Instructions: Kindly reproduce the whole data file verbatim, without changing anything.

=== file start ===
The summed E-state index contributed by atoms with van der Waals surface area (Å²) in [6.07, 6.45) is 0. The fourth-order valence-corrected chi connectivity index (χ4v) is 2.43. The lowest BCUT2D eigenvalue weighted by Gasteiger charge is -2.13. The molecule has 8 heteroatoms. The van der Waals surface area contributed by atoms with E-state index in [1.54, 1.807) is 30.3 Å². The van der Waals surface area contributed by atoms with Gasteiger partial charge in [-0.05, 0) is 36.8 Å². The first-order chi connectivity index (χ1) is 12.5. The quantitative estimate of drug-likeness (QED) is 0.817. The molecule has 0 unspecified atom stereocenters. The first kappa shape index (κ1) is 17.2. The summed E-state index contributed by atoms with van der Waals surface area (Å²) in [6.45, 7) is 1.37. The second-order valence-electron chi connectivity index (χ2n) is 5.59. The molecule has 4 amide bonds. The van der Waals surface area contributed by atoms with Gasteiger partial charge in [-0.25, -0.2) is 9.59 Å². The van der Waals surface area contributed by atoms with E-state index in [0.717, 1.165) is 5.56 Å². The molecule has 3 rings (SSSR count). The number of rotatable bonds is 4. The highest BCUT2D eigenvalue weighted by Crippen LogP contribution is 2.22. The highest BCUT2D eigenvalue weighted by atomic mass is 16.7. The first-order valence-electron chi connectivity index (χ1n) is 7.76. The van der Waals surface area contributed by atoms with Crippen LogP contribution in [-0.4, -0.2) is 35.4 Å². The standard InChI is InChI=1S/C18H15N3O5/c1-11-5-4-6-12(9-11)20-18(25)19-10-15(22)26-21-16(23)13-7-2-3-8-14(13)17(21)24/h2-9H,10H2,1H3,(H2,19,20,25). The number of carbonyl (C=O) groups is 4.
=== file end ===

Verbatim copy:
The summed E-state index contributed by atoms with van der Waals surface area (Å²) in [6.07, 6.45) is 0. The fourth-order valence-corrected chi connectivity index (χ4v) is 2.43. The lowest BCUT2D eigenvalue weighted by Gasteiger charge is -2.13. The molecule has 8 heteroatoms. The van der Waals surface area contributed by atoms with E-state index in [1.54, 1.807) is 30.3 Å². The van der Waals surface area contributed by atoms with Gasteiger partial charge in [-0.05, 0) is 36.8 Å². The first-order chi connectivity index (χ1) is 12.5. The quantitative estimate of drug-likeness (QED) is 0.817. The molecule has 0 unspecified atom stereocenters. The first kappa shape index (κ1) is 17.2. The summed E-state index contributed by atoms with van der Waals surface area (Å²) in [6.45, 7) is 1.37. The second-order valence-electron chi connectivity index (χ2n) is 5.59. The molecule has 4 amide bonds. The van der Waals surface area contributed by atoms with Gasteiger partial charge in [-0.25, -0.2) is 9.59 Å². The van der Waals surface area contributed by atoms with E-state index in [0.717, 1.165) is 5.56 Å². The molecule has 3 rings (SSSR count). The number of rotatable bonds is 4. The highest BCUT2D eigenvalue weighted by Crippen LogP contribution is 2.22. The highest BCUT2D eigenvalue weighted by atomic mass is 16.7. The first-order valence-electron chi connectivity index (χ1n) is 7.76. The van der Waals surface area contributed by atoms with Crippen LogP contribution in [-0.4, -0.2) is 35.4 Å². The standard InChI is InChI=1S/C18H15N3O5/c1-11-5-4-6-12(9-11)20-18(25)19-10-15(22)26-21-16(23)13-7-2-3-8-14(13)17(21)24/h2-9H,10H2,1H3,(H2,19,20,25). The number of carbonyl (C=O) groups is 4.